Language Ideologies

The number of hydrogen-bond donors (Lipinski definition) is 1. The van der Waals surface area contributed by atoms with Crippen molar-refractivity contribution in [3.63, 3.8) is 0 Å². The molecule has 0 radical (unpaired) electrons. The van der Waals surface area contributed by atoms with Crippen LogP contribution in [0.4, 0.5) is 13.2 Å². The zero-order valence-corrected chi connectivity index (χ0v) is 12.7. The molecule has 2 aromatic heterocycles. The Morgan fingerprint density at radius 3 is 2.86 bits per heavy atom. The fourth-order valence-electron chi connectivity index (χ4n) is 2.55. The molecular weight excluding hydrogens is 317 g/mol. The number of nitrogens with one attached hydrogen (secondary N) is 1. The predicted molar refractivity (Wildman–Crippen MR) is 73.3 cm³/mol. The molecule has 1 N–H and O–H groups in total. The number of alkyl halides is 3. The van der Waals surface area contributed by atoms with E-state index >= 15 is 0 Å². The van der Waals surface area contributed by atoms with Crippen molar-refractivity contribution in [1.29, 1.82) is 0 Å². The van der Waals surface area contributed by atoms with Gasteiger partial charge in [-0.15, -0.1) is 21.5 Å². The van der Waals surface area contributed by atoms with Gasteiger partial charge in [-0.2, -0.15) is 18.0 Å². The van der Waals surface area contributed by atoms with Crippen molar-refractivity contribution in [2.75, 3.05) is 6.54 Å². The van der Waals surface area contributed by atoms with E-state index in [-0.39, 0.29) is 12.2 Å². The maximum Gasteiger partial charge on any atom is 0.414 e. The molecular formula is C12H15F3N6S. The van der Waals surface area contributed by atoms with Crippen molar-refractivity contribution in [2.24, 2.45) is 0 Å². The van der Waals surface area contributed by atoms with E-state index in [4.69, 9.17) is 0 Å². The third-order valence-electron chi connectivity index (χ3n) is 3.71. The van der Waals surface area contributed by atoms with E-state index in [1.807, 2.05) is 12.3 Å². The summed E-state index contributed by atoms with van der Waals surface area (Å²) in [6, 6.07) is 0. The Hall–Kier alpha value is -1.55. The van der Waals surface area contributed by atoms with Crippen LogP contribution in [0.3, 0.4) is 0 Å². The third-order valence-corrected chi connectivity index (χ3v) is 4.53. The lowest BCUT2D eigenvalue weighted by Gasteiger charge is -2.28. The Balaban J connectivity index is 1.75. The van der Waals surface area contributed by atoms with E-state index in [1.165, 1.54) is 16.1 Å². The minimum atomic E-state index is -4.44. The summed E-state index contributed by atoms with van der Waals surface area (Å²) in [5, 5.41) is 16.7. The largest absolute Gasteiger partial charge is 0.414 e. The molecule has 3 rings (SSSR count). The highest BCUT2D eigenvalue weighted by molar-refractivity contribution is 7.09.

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Language and Perceptions and Ideologies Language is the basis by which we communicate with others and ultimately make meaning of the world we live in. It is a combination of indicators, grammatical categories and symbolic meanings we subjectively assign to what we experience and think, and thus it is a critical element in attaining new knowledge. Regardless of the society, knowledge of language is closely related to our knowledge of the world. Thus, language shapes our worldviews and perspectives. The idea that language influences our worldview is referred to as the "linguistic relativity hypothesis" or "linguistic relativism" (Mignolo, 2000). Linguistic relativism shapes our social world and interactions with others. Anthropologists, for example, argue that languages transmit culture and important social values and rules. Mignolo suggests that the history of a people and the history of their language are closely intertwined (2000). If we accept this thinking, then we can view communication and linguistic relativism as social constructs. This means that languages contain rules and implications that present both constraints and opportunities. For one thing, language is often thought of with a sort of "pretense of universality" (Mignolo, 2000). Scholars suggest that English is often viewed as being dominant among the world's languages, or the "standard." Truthfully, English is just like any other language it is merely a product of specific historical, cultural, and
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